Man, this is fascinating stuff! Thanks for setting me off on one Rob - this is exactly the kind of dialogue I'd hoped for through this Blog. I do hope that you'll drop by again...

    Anyway, I hope that I've made myself a little clearer now?

    Having said all this, Dr Graham McFarlane who is my PhD supervisor, once memorably (and in my opinion, very WISELY) stated that, "theres more to the truth than words can convey..."

    That said, it doesn't have to mean, IMHO, that we say NOTHING - that is the road to nihilism and antinomianism...

    Phew! I guess that's enough for now...

  3. The problem is though that once you enter into defining a theological basis like this you have a set of terms and meanings thats acceptable to you and your now open to challenge from the philosophy of religion. So you have defined your terms in language the people you wish to discuss things with can use but then you have to explain why it's meaningful language.

    My thought is that you can get so caught up in the debate and spend a lot of time on it and then end up with nothing but words for your efforts.

    Though "we do not do things because they are easy", and the philosophy of language would arguably largely attempt to call religious language meaningless anyway so my arguement is not necissarily one that should deter people from finding a grammar.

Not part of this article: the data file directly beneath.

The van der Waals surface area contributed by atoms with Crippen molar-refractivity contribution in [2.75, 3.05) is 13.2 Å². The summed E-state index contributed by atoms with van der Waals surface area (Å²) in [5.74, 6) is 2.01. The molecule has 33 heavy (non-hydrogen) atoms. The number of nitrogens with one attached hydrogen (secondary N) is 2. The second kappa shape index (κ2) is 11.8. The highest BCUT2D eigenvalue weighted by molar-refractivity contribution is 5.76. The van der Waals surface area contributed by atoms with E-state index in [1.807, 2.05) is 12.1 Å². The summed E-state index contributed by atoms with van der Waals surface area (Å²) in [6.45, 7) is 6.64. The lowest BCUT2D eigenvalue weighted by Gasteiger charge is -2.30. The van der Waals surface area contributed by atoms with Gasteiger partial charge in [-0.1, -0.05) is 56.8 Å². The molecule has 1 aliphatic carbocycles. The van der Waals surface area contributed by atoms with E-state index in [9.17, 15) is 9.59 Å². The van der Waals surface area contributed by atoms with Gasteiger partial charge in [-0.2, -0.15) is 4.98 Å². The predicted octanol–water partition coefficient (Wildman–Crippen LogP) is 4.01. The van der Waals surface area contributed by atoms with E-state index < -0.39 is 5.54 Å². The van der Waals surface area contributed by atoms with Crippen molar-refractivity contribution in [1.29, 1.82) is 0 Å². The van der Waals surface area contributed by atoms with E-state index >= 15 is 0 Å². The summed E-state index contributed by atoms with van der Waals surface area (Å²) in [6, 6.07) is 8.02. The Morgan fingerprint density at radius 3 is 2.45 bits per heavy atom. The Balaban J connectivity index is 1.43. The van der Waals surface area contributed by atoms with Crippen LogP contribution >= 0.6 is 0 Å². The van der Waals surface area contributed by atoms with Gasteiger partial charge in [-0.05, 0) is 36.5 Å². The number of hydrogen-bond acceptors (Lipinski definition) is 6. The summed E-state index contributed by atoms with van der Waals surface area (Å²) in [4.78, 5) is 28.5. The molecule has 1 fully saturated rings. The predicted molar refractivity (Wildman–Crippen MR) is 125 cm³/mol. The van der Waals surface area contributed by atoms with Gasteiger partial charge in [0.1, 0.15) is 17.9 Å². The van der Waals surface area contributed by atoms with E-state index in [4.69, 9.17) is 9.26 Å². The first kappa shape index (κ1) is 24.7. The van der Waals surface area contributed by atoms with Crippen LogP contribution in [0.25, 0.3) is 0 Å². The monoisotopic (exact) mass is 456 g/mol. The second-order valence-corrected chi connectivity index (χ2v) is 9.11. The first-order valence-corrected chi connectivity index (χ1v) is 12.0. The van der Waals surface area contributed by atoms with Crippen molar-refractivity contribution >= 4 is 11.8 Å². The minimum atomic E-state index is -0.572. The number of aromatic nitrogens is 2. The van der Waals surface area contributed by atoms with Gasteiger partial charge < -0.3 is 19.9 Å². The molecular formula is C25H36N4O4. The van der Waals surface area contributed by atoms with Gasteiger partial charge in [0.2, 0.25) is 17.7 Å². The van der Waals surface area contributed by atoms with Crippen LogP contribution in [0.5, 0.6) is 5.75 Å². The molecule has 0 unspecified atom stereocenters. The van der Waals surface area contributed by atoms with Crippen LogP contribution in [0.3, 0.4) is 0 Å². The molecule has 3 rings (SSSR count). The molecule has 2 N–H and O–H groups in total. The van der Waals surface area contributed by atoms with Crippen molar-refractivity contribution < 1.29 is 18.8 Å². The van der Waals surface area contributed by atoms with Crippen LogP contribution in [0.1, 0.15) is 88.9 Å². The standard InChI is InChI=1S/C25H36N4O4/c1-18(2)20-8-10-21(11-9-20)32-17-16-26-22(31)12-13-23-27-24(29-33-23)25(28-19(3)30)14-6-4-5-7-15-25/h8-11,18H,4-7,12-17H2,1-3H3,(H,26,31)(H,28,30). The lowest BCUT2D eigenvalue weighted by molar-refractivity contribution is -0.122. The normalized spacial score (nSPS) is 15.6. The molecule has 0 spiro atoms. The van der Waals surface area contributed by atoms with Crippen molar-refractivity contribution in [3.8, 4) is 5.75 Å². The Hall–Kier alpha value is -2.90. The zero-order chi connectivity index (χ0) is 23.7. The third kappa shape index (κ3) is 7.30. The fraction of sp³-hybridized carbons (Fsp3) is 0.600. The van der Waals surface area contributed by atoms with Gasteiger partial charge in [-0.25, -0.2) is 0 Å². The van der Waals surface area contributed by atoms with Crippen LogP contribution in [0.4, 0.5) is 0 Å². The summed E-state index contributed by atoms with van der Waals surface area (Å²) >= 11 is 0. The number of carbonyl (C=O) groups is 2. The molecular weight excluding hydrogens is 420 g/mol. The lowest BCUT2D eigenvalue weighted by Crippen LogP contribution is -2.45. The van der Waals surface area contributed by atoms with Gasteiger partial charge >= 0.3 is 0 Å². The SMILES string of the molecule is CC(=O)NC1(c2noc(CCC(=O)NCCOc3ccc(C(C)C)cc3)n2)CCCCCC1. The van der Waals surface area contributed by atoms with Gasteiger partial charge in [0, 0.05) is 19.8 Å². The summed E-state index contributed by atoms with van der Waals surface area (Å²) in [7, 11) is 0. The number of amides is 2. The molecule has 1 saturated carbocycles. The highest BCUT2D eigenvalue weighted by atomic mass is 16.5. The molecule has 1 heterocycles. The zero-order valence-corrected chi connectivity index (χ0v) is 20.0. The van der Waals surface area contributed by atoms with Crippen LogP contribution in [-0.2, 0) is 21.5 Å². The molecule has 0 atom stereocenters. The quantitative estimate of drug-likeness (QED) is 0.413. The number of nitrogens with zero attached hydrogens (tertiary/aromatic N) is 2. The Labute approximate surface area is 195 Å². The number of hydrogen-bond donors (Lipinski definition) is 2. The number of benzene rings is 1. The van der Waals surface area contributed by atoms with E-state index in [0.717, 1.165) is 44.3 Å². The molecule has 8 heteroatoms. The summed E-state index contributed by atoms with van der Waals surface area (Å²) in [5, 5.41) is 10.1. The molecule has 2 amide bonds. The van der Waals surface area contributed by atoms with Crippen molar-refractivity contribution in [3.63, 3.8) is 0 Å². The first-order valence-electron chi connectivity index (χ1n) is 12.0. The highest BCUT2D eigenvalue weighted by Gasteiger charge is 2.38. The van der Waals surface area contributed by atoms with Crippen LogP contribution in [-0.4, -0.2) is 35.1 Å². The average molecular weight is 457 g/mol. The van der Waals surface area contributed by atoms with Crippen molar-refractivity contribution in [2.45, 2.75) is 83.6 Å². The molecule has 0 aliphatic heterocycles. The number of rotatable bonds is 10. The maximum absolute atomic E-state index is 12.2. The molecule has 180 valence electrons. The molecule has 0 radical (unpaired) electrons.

4. A couple of thoughts.

    If grammar is an aspect of language, and it is through language that we organize our sensory data and 'make sense' of what we perceive, then we always operate within a grammar. It is inescapable. So I don't think it is "possible to speak a language while remaining oblivious to its grammar". Even if we cannot articulate the 'rules', we still assume them when we use language. They are implicit in our use of language, even if we have never examined or articulated explicitly.

    In terms of 'knowing' God providing a basis for discussion, in English the word 'know' can have an objective sense (possessing information about something or someone) and a subjective sense(personally knowing through contact with). The latter, however, always involves the former whereas the former need not involve the latter. You don't need to know someone personally to learn about them, but to know someone personally is to gain information about them.

    The problem with 'knowing' God personally is that we need to 'make sense' of our sensory experience, first of all to determine that it is God we have experienced in any particular instance, and then how we should understand the particulars of the experience. We require an 'interpretive framework' within which to understand any sensory data including those experiences we judge to be of 'knowing' God.

    For example, when I am participating in prayer with other Christians and one of them shares something with me that relates to something specific in my life and stirs my emotions, then I experience this as God speaking to me because of the 'interpretive framework' I have learnt through my life from the scriptures, friends,the churches I have been involved with, etc.

    I simply don't think we can drive a wedge between knowing about and knowing relationally.